Originally posted by Realtruth
Now what personal successful solutions do people have that allow for anger to be released permanently.
I have a very successful solution to holding onto anger. First, I make a mental list of the assumptions I'm making or the positions I'm taking
around the anger-causing event or situation. And then I study them to see how much truth is in them. As I pick them apart, I find that my anger, since
it is BASED on these assumptions and positions, begins to fade away and I can release it.
Yesterday, my husband asked me to stop at the nursery for something on the way to my water aerobics class. We had just had a big rain. I parked at the
nursery and just as I got to the door, I slipped in a patch of thick mud and fell completely down, right in front of the store, ON MY KNEES, which are
injured and "bad" anyway... The people entering the nursery behind me came up to help me up and the proprietors opened the door to make sure I was
okay and everything... So plenty of people SAW me fall down, I was thoroughly embarrassed, covered in mud and in PAIN!
This was my first stage
The second stage came when I was picking up my mud covered keys and money, and the clerk had the nerve to comment that my shoes were not appropriate
(Let me say here that I was going to a STORE, not planning on hiking in the mud, so I wasn't wearing my hiking boots, but a pair of smooth-soled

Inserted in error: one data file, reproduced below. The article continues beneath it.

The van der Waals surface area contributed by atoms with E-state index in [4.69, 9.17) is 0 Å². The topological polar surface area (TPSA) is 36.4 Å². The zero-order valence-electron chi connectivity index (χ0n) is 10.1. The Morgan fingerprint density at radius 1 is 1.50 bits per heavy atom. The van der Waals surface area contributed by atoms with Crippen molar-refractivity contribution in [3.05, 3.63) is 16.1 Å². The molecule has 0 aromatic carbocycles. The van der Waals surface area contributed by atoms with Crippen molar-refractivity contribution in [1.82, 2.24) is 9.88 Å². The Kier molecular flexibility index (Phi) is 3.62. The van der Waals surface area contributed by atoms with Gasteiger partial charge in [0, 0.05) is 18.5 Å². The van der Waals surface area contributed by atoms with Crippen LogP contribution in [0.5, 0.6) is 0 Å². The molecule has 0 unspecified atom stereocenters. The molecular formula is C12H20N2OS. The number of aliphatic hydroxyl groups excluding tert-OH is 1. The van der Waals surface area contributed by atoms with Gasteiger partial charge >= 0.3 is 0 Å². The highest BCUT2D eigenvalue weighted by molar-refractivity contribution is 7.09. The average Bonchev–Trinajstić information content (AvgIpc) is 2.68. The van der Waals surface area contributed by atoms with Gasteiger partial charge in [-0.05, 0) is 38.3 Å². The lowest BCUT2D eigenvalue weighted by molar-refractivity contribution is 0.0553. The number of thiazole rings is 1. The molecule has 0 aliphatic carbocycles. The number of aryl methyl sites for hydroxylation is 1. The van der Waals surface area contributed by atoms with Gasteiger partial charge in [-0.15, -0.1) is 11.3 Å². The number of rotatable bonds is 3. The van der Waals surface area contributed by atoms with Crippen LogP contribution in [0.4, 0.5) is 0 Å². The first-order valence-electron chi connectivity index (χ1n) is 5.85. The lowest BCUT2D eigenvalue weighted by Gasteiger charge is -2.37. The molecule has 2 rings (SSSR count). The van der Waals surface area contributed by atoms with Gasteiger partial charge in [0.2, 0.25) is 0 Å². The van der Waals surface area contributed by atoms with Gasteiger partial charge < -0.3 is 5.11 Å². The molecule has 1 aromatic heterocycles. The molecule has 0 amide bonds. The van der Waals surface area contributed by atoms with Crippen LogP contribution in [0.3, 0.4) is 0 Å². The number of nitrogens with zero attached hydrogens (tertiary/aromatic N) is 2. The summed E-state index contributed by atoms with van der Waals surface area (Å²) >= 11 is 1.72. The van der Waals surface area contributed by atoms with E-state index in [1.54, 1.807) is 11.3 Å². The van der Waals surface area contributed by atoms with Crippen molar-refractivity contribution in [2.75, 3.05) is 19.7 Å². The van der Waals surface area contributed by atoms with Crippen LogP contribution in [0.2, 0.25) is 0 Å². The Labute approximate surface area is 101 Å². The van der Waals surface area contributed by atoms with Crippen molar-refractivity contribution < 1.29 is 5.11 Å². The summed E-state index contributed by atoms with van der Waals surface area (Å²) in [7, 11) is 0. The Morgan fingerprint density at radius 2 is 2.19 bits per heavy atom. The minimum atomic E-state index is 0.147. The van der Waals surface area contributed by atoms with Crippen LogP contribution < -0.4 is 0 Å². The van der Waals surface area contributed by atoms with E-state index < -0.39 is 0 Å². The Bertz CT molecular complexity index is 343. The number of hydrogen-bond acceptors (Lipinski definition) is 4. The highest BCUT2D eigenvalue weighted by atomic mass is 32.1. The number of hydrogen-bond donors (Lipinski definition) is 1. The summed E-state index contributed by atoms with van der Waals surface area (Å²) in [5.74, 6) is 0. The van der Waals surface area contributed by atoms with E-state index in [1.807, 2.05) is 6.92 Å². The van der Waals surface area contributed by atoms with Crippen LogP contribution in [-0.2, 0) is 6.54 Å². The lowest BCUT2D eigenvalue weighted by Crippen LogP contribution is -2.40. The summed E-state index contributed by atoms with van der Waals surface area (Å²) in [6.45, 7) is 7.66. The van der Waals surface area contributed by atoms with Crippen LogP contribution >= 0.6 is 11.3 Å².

rubber shoes. If I had planned on trekking through a mud field, I would have dressed appropriately!)
Having regained my composure somewhat, I suggested to the clerk that perhaps the answer would be to spread some gravel in front of the door, since she
had mentioned that "that's always the last place to get dry after rain".
Then, I found out that they didn't even have what I came there to
get! Now my anger turned toward my husband.
I used their bathroom to clean the mud off my knees and shoes and left, thinking I was going to go home instead of to my class because I hurt so bad
that I probably wouldn't do much good in class. But I decided that maybe some swimming would do me good and I wasn't crazy about approaching my
husband with all this anger roiling around in me.
As I soaked and nursed my poor knees in the warm pool, I thought about my assumptions and positions and started to pick them apart:
1. They should have had that mud taken care of. (They probably never considered that someone might fall. It just never occurred to them. Maybe it
should have, but it obviously didn't. If it had, they would have done something about it because no one wants someone to take a fall on their
2. They were trying to cover their asses by making a comment about my shoes. (This is probably true. Someone spoke without thinking. It was a stupid
thing to say at that instant, but people are imperfect and they don't want to be sued. If someone fell on my property, I'd start looking for ways
that they were at fault. So, they're just being human, like me.)
3. My husband should NOT have asked me to stop for him! (This one's simple. He had NO WAY of knowing that I was going to fall and the LAST thing he
wants is for me to be in pain. He adores me and would never take the chance of me being hurt.)
4. They were laughing at me. Probably laughed at me after I left. (Maybe they were. But it's not like watching someone fall down isn't funny. I've
laughed at it myself. I've laughed at myself falling down since then. And who really cares what they think? It doesn't matter.)
So, as I let these truths sink in, the anger just fades.
Sorry this is so long.